Of course simply breathing does not seem like much of an answer for someone who experiences chronic stress/anxiety. But it is one more tool that one can use. Like mindfulness, visualizations, and other techniques, breathing is something that needs to be practiced and the more you practice the more effective it becomes.

Relaxation to Reduce Stress, Anxiety, & Depression

Here is another handout that I often give to clients/patients. I should add that I do all of the ideas in my handouts. No point talking about something if you can walk it too.

The body’s natural relaxation response is a powerful antidote to stress. Relaxation techniques such as deep breathing, visualization, progressive muscle relaxation, meditation, and yoga can help you activate this relaxation response. When practiced regularly, these activities lead to a reduction in your everyday stress levels and a boost in your feelings of joy and serenity. What’s more, they also serve a protective quality by teaching you how to stay calm and collected in the face of life’s curveballs.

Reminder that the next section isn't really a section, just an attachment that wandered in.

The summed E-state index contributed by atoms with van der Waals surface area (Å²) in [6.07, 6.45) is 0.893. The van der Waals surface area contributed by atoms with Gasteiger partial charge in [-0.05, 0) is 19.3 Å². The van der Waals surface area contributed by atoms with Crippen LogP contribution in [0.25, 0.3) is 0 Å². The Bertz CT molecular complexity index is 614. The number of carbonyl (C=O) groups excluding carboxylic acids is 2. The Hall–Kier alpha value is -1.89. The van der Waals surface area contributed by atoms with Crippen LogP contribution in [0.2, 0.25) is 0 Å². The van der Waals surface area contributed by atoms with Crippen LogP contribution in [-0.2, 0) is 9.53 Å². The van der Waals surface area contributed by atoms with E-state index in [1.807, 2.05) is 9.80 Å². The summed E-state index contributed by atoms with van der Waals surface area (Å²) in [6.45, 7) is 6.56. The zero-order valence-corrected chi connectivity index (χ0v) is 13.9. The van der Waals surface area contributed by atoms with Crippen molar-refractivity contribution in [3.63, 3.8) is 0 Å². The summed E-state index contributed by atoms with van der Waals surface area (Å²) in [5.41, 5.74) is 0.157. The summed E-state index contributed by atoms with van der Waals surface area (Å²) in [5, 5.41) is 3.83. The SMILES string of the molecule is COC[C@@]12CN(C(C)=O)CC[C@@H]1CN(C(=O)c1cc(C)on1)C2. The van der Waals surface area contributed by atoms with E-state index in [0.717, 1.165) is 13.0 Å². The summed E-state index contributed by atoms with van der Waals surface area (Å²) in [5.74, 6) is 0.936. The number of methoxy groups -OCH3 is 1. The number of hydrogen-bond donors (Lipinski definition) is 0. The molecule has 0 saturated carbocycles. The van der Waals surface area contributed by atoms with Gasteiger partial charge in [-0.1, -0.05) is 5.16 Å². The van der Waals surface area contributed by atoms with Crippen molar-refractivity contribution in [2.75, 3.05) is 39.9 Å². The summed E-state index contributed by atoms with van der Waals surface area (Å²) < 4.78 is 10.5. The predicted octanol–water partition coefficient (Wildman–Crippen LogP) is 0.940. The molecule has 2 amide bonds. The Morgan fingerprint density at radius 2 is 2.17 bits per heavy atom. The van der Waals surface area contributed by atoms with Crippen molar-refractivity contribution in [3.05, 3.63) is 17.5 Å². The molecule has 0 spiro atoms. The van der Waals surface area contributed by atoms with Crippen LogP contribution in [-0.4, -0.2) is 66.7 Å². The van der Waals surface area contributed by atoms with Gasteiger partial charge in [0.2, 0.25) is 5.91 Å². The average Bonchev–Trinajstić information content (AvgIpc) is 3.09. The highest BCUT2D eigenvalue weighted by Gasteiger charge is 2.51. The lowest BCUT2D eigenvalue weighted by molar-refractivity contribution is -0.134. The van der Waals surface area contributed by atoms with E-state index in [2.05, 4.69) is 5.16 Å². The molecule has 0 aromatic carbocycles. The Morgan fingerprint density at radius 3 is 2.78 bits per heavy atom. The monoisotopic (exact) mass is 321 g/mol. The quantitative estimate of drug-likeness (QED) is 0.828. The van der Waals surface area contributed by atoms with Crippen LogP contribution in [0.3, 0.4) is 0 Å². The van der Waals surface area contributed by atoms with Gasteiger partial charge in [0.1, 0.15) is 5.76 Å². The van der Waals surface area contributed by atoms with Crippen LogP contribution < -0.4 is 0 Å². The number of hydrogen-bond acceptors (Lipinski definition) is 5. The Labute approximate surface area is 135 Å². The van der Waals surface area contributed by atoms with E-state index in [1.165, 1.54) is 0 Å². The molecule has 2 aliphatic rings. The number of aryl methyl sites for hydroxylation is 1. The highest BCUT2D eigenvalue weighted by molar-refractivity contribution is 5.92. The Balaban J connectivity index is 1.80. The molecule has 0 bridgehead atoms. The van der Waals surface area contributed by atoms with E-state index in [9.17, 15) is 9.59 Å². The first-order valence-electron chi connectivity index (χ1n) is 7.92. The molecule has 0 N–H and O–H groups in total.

The relaxation response is not: The relaxation response is:
laying on the couch

sleeping

being lazy

a mentally active process that leaves the body relaxed

best done in an awake state

trainable and becomes more profound with practice

Starting a relaxation practice

A variety of relaxation techniques help you achieve the relaxation response. Those whose stress-busting benefits have been widely studied include deep breathing, progressive muscle relaxation, meditation, visualization, yoga, and tai chi. f-202

Learning the basics of these relaxation techniques isn’t difficult. But it takes practice to truly harness their stress-relieving power: daily practice, in fact. Most stress experts recommend setting aside at least 10 to 20 minutes a day for your relaxation practice. If you’d like to get even more stress relief, aim for 30 minutes to an hour.